FIG. 4 is a figure that shows an example of a logical configuration of the destination data file 56. A Location Name item is a character string that indicates a search object. It is used for displaying the search results on the search results screen 79. A Search Key item is the Location Name expressed in phonetic form. In a case where the user inputs the search term by character input, without inputting the keyword, the Search Key is used to search for the corresponding Location Name.

Keyword items are the keywords that have been set for the Location Name. The keywords are set for the three categories of Name, Address, and Genre. The keyword that the user inputs is checked against the keywords in the keyword data file 58 on a category by category basis, and the search objects that match are extracted as the search results. For example, for the search object “Tsukuba University,” the keywords “tsu-ku-ba” and “da-i-ga-ku” are registered in the category Name. Furthermore, keywords such as “i-ba-ra-ki-ke-n,” “tsu-ku-ba-shi,” and the like are registered in the category Address, and keywords such as “da-i-ga-ku,” “ki-yo-u-i-ku,” and the like are registered in the category Genre, although these are not shown in FIG. 4.

A Coordinates item is a coordinates value for the location, such as a latitude and a longitude or the like. A Telephone Number item is a telephone number for a facility that exists at the location. An Additional Information item is additional information.

FIG. 5 is a figure that shows an example of a logical configuration of the keyword data file 58. As shown in FIG. 5, the keyword data file 58 is divided into the three categories of Name, Address, and Genre. The keywords that are used for names are stored in the Name category, the keywords that are used for addresses are stored in the Address category, and the keywords that are used for genres are stored in the Genre category.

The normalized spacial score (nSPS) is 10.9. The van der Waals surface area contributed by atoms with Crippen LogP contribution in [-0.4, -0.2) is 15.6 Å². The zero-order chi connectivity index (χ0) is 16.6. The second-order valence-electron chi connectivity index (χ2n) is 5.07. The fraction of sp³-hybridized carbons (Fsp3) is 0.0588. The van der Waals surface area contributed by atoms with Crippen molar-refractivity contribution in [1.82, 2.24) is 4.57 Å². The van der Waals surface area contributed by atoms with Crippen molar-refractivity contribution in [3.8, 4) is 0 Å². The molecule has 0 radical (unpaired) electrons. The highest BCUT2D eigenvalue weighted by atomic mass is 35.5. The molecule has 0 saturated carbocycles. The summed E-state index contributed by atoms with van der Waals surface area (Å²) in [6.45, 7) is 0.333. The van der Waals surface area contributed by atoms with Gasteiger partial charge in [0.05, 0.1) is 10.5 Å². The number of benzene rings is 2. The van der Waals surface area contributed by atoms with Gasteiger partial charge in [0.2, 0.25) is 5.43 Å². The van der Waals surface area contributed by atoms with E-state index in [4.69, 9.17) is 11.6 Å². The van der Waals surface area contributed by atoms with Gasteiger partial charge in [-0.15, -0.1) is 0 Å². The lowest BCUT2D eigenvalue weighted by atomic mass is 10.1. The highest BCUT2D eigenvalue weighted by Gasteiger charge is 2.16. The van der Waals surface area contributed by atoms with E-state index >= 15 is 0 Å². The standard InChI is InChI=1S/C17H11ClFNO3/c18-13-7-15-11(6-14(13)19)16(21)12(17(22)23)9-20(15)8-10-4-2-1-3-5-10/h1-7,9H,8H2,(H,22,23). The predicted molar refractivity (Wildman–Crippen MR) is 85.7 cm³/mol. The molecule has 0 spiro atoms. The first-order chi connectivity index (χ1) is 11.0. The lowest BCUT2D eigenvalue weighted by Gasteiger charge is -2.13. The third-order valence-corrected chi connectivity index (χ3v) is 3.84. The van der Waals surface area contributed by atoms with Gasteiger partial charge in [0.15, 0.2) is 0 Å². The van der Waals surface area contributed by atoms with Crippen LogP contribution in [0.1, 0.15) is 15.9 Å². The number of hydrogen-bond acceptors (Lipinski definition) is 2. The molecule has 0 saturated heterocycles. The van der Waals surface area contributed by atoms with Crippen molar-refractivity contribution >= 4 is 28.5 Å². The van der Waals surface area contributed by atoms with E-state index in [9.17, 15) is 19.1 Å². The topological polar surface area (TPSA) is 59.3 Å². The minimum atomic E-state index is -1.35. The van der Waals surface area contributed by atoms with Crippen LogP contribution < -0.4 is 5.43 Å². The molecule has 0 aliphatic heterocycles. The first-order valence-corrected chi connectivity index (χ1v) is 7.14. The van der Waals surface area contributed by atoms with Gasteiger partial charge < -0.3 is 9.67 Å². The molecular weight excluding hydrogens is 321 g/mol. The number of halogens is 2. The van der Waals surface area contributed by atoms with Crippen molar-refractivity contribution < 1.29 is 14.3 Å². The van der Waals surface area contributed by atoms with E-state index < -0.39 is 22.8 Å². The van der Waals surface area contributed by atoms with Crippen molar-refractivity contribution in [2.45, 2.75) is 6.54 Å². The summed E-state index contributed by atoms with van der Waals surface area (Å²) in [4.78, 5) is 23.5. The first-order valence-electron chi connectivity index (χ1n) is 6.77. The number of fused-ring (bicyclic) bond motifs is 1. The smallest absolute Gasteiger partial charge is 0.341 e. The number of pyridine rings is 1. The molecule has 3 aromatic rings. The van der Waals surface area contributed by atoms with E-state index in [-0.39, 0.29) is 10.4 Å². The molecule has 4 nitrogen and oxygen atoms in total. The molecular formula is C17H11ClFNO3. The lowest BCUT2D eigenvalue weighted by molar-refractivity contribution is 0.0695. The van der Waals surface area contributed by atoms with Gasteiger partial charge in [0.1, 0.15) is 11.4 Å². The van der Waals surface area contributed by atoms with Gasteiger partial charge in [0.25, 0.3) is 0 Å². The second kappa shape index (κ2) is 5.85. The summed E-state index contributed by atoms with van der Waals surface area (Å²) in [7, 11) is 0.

When the user uses the category tabs 87 on the search term input screen 80 (FIG. 2A) to select at least one of the Name, Address, and Genre categories, the navigation device 1 searches among the keywords in the at least one selected category, extracts the keywords that correspond to the search term, and displays the extracted keywords in the search term input space 81. For example, the keyword “su-—-pa-—-” is stored as one of the keywords in the Name category for the purpose of searching for proper names of facilities and the like. “Mi-ru, a-so-bu,” “su-ki-—,” and the like are examples of the keywords that are stored in the Genre category as the keywords for the genres of the corresponding search objects. “To-u-ki-yo-u,” “o-o-sa-ka,” “to-yo-na-ka” and the like are examples of the keywords that are stored in the Address category as the keywords for the addresses of the corresponding search objects.

For the keywords in the Genre category and the keywords in the Address category, hierarchical relationships are established in the keyword data file 58. The hierarchical relationships are explained below.

FIG. 6A is a figure that shows an example of hierarchical relationships for the keywords in the Genre category. For example, for the Genre category keyword “mi-ru, a-so-bu,” hierarchical relationships are established with “mi-ru, a-so-bu” in a superior position and “su-ki-—-ji-yo-u, su-no-bo-ji-yo-u,” “go-ru-fu-ji-yo-u,” and “go-ru-fu re-n-shi-yu-u-ji-yo-u” in a subordinate position. Note that no hierarchical relationships exist among “su-ki-—-ji-yo-u, su-no-bo-ji-yo-u,” “go-ru-fu-ji-yo-u,” and “go-ru-fu re-n-shi-yu-u-ji-yo-u,” which are ranked equally. Further, “su-ki-i yo-u-hi-n,” “go-ru-fti yo-u-hi-n,” and “shi-yo-ku-ri-yo-u-hi-n” are subordinate to the Genre category keyword “ka-u, ka-ri-ru,” and “su-ki-—-yo-u-hi-n,” “go-ru-fu yo-u-hi-n,” and “shi-yo-ku-ri-yo-u-hi-n” are ranked equally. Note also that no hierarchical relationship exists between “mi-ru, a-so-bu” and “ka-u, ka-ri-ru,” which are ranked equally.

A more detailed explanation will be provided later, but in a case where the keywords that are input belong to different categories, the navigation device 1 connects the keywords by the logical multiplication operator and sets the search condition to logical multiplication. In a case where the keywords belong to the same category, if there is a hierarchical relationship between the keywords, the navigation device 1 connects the keywords by the logical multiplication operator and sets the search condition to logical multiplication. If the keywords belong to the same category, but there is no hierarchical relationship between the keywords, the navigation device 1 connects the keywords by the logical addition operator and sets the search condition to logical addition.